If there’s anything I’ve learned about the postgraduate landscape, it’s that there are no one-size-fits-all maps. Maybe, if you’re really lucky, you have some great mentors who can help guide you. Maybe, you find yourself more-or-less on your own trying to pave a path. Either way, I’m here to say that I relate and here are some of the things I’ve been doing to keep the ball rolling.
1. Continue Educating Yourself / Sharpen Your Skills
I’m a firm believer that education doesn’t end just because you get a degree or certificate. There are always new skills to develop and areas of life to learn about. Something that I’ve been researching a lot since graduation is personal finance. Not all people come from backgrounds where savings, investments, and loans are talked about, but finances are an unavoidable part of life. I’ve been reading blogs and watching YouTube videos from an amazing website called The Financial Diet. I can’t recommend it enough. There are also tons of great articles on career and financial literary, including the blog post that inspired me to write this entry.
Some other things I’ve been doing is reading non-fiction books, listening to public radio, continued self-study of French, writing, and photography.
2. Be An Intentional Consumer
As someone currently seeking employment, I will own up to the fact that I spend a good number of hours during the day as a consumer rather than as a producer. I read. I watch television. I listen to podcasts. I go shopping. I eat at restaurants. There is nothing inherently wrong with consumption, but I’ve learned that I need to be very intentional when it comes to these choices.
For example, when I consume media, I think about the things I read, hear, and see with a purpose. Am I educating myself on new topics, issues, and perspectives? Can I find a French television series on Netflix to practice my language skills instead of watching something thoughtlessly?
Before I go shopping, I always take stock of the things I already own. I try to be creative with my existing resources. Do I really need new clothes for interviewing? Or can I refashion things I already own in my wardrobe by pairing old items in a new way? Can I find a recipe on the internet for the items I already have in my fridge? Is it possible to find that book or film at the library instead of buying it new?
I am a bit of a self-proclaimed gourmand and living in France for the last year has only enhanced my foodie tenancies. That being said, I believe that going out to eat should be treated as something special. I don’t do it unless it’s to spend time with people I care about. I make a meal out an occasion to connect and share. In the last year, I have nearly eliminated eating out as a matter of convenience.
3. Create An Application Organization System
When I started the job hunt, I just blindly went for it. I used various search engines, LinkedIn, and good old fashion research to find organizations I want to work for. I periodically checked for postings a couple times a day. This worked well enough for the first couple of weeks, but soon I realized that I needed a better system. I needed a structured process for research and I needed something to help me keep track of the status of individual applications and other details.
I started treating the job hunt as a job. I wake up every morning at the same time and follow a procedure I created for myself. I eat breakfast, sit down at my computer, open job boards, bookmark promising postings, and research the companies. After reviewing postings and companies, I finalize my choices and begin the application process. I determine if I need to modify my resume for specific jobs and get letters of recommendation. I always make sure to personalize my cover letter for the specific position. I work until lunch. I do this five-days a week.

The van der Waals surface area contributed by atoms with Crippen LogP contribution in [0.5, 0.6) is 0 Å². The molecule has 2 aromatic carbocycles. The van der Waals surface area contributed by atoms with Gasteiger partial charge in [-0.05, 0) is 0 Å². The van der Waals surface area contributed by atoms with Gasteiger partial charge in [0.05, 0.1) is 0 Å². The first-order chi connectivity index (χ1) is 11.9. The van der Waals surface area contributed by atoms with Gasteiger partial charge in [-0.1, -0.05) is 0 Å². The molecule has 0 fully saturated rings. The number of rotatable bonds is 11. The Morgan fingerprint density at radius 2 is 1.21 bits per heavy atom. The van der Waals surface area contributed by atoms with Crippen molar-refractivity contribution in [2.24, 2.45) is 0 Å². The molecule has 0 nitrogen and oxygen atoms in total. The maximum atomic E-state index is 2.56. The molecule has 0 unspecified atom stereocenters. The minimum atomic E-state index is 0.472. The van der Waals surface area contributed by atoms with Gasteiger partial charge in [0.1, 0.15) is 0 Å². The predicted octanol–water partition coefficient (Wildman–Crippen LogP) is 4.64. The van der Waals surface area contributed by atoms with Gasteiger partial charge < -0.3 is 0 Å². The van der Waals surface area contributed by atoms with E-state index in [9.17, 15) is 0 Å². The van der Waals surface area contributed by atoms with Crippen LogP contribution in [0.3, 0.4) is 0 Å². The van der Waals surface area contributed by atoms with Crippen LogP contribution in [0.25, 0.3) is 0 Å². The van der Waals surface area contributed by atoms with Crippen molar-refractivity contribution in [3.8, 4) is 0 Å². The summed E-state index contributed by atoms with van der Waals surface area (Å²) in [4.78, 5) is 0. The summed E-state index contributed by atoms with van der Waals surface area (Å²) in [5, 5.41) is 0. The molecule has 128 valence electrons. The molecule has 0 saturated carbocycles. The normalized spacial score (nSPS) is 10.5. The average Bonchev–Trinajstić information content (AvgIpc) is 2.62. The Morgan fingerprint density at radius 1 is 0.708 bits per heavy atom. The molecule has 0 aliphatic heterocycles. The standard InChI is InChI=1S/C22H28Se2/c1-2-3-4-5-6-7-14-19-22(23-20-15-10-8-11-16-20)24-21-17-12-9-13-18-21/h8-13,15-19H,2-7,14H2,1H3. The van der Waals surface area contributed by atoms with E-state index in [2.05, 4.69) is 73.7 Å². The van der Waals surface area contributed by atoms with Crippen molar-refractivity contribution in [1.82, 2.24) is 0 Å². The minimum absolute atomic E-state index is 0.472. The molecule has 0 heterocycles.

Application Organization Spreadsheet
After about the first 10 jobs I applied to, I realized that simultaneously keeping track of the status of each application was proving to be very difficult. I could try to search through my email inbox for confirmations, but it was very inefficient. So, I created a simple spreadsheet with auto-filters on Excel that allows me to keep track of my past and on-going applications. I can sort by organization, title, type of work, benefits, submission date, interview date etc. Every time I start a new job application, I enter it into my spreadsheet and update it as I hear back.
5. Find Your Side-Hustle
The full-time job hunt can get a bit discouraging. In the meantime, I’ve been working on setting up my perfect side-hustle. This will be different for everyone. Perhaps it’s driving for Lyft, freelance writing, building an Etsy shop, doing yard work etc. Because of my background and past experiences, I decided I wanted to start private tutoring and teaching flute lessons. This kind of work is great for me because I can do it on weekends and evenings. If I do find a full-time job, I can continue to do it in my spare time. If I don’t find a full-time job, I can consider expanding the number of hours I teach and actively look for more students. Besides, I hear diversifying your revenue stream is a good thing.
5. Volunteer for Things You Love
And finally–last, but certainly not least, volunteer for the things you love. I have always found that volunteering is the single best way to meet new people, give back to something you care about, and learn new skills. Getting out and doing something for the the causes and organizations I care about in my community has helped me keep my spirits up in what can be a very frustrating period of transition. Like I said in my last entry, we are all capable of good work–no matter where we are in life or career.